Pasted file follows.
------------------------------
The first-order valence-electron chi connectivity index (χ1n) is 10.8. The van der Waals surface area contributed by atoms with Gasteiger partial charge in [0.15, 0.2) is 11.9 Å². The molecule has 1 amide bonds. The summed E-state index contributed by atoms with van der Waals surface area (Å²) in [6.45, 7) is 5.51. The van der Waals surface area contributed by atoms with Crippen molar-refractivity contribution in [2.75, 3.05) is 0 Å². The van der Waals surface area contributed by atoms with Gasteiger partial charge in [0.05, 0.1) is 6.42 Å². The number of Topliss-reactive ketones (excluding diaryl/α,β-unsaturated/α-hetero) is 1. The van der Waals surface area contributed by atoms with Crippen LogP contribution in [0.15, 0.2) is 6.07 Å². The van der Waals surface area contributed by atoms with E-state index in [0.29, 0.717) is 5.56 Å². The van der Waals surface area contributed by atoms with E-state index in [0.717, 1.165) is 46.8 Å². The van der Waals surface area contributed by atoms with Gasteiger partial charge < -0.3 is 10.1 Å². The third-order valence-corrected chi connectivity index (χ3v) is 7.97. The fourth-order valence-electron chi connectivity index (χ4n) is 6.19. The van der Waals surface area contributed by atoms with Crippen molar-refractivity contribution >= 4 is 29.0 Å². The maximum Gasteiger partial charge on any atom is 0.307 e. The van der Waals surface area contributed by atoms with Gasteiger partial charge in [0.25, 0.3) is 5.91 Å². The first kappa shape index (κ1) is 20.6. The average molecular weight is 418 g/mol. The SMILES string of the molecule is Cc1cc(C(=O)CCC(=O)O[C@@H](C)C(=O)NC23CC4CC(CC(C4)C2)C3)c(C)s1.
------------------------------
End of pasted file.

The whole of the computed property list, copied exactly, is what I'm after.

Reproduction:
The first-order valence-electron chi connectivity index (χ1n) is 10.8. The van der Waals surface area contributed by atoms with Gasteiger partial charge in [0.15, 0.2) is 11.9 Å². The molecule has 1 amide bonds. The summed E-state index contributed by atoms with van der Waals surface area (Å²) in [6.45, 7) is 5.51. The van der Waals surface area contributed by atoms with Crippen molar-refractivity contribution in [2.75, 3.05) is 0 Å². The van der Waals surface area contributed by atoms with Gasteiger partial charge in [0.05, 0.1) is 6.42 Å². The number of Topliss-reactive ketones (excluding diaryl/α,β-unsaturated/α-hetero) is 1. The van der Waals surface area contributed by atoms with Crippen LogP contribution in [0.15, 0.2) is 6.07 Å². The van der Waals surface area contributed by atoms with E-state index in [0.29, 0.717) is 5.56 Å². The van der Waals surface area contributed by atoms with E-state index in [0.717, 1.165) is 46.8 Å². The van der Waals surface area contributed by atoms with Gasteiger partial charge < -0.3 is 10.1 Å². The third-order valence-corrected chi connectivity index (χ3v) is 7.97. The fourth-order valence-electron chi connectivity index (χ4n) is 6.19. The van der Waals surface area contributed by atoms with Crippen molar-refractivity contribution >= 4 is 29.0 Å². The maximum Gasteiger partial charge on any atom is 0.307 e. The van der Waals surface area contributed by atoms with Gasteiger partial charge in [0.25, 0.3) is 5.91 Å². The first kappa shape index (κ1) is 20.6. The average molecular weight is 418 g/mol. The SMILES string of the molecule is Cc1cc(C(=O)CCC(=O)O[C@@H](C)C(=O)NC23CC4CC(CC(C4)C2)C3)c(C)s1.